American Academy of Neurology elaborates expert witness guidelines

November 23, 2005

ST. PAUL, Minn. - The American Academy of Neurology has updated its guidelines regarding physician expert witness testimony in legal proceedings. The guidelines appear in a special article online as an "expedited e-pub" of Neurology, the scientific journal of the American Academy of Neurology (AAN).

Medical expert testimony is defined by three components: 1) the medical evaluation, including a review of medical records and other pertinent data, or an interview and examination of the patient, or both; 2) an expert opinion based on the medical evaluation; and 3) communication of the opinion in the form of court testimony, deposition, affidavit, or answers to interrogatories.

In addition to having a valid and unrestricted license to practice medicine, physician expert witnesses should be fully trained in the specialty or subject matter related to the case. For instance, a neurologist who specializes in epilepsy would be an appropriate expert witness for a case regarding epilepsy. If a physician expert is not active in clinical practice when offering an expert opinion, the expert should be able to demonstrate competence to provide such an opinion, according to the qualifications outlined in the article.

Physician expert witnesses should conduct their testimony in an accurate, impartial, and relevant manner. The expert should acknowledge whether an opinion is based on personal clinical experience, published information, practice guidelines, or prevailing expert opinion, according to the article.

"There has been increasing focus on the conduct of physician expert witnesses over the last several years," said Michael A. Williams, MD, co-author of the article and the Chair of the AAN Ethics, Law and Humanities Committee. "The AAN's Qualifications and Guidelines for the Physician Expert Witness had not been changed since 1989, and we determined it was important to update them. Our goal is to promote expert witness testimony that is competent, truthful, and founded in scientific evidence."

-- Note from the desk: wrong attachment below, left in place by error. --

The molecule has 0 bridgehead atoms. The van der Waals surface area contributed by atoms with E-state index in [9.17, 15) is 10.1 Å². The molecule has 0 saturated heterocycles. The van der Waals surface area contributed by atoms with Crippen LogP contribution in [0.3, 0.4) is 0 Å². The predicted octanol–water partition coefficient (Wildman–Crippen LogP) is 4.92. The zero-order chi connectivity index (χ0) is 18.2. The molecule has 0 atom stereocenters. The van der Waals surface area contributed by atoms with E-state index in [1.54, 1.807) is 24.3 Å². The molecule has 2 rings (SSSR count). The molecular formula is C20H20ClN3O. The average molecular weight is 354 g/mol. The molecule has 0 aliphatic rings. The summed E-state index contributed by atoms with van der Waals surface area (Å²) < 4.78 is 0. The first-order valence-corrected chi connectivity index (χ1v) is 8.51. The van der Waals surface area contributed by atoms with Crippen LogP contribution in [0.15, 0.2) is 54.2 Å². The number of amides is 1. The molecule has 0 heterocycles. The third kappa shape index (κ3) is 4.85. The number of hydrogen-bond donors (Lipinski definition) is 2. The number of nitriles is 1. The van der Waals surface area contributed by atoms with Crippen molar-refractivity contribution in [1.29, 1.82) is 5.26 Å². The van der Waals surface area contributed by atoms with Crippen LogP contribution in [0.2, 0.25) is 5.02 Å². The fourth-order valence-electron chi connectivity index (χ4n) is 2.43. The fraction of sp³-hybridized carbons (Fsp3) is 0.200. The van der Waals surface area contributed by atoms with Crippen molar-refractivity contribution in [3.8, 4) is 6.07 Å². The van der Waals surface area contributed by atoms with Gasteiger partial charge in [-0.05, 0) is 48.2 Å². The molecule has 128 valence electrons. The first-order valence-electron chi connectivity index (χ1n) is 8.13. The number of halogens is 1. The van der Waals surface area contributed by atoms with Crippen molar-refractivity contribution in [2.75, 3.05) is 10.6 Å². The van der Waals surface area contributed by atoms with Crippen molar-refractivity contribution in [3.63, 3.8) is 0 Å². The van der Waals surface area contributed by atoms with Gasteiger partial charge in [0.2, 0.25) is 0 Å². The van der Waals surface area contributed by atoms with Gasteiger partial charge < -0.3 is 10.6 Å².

The Expert Witness Guidelines supplement the AAN Code of Professional Conduct, and members of the AAN are expected to follow the standards set forth in both documents.

Murray G. Sagsveen, JD, another co-author and the general counsel of the AAN, explained that the AAN doesn't provide a referral service for expert witnesses for litigation purposes. "It is the responsibility of the attorneys representing the plaintiff and defendant to select expert witnesses who will follow the guidelines when providing expert witness testimony," said Sagsveen.

Following the expedited e-pub on www.neurology.org, the Qualifications and Guidelines for the Physician Expert Witness will be published in the January 10, 2006, print issue of Neurology.
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The American Academy of Neurology, an association of nearly 19,000 neurologists and neuroscience professionals, is dedicated to improving patient care through education and research. A neurologist is a doctor with specialized training in diagnosing, treating and managing disorders of the brain and nervous system such as Alzheimer's disease, epilepsy, multiple sclerosis, Parkinson's disease, and stroke.

For more information about the American Academy of Neurology, visit www.aan.com.

American Academy of Neurology

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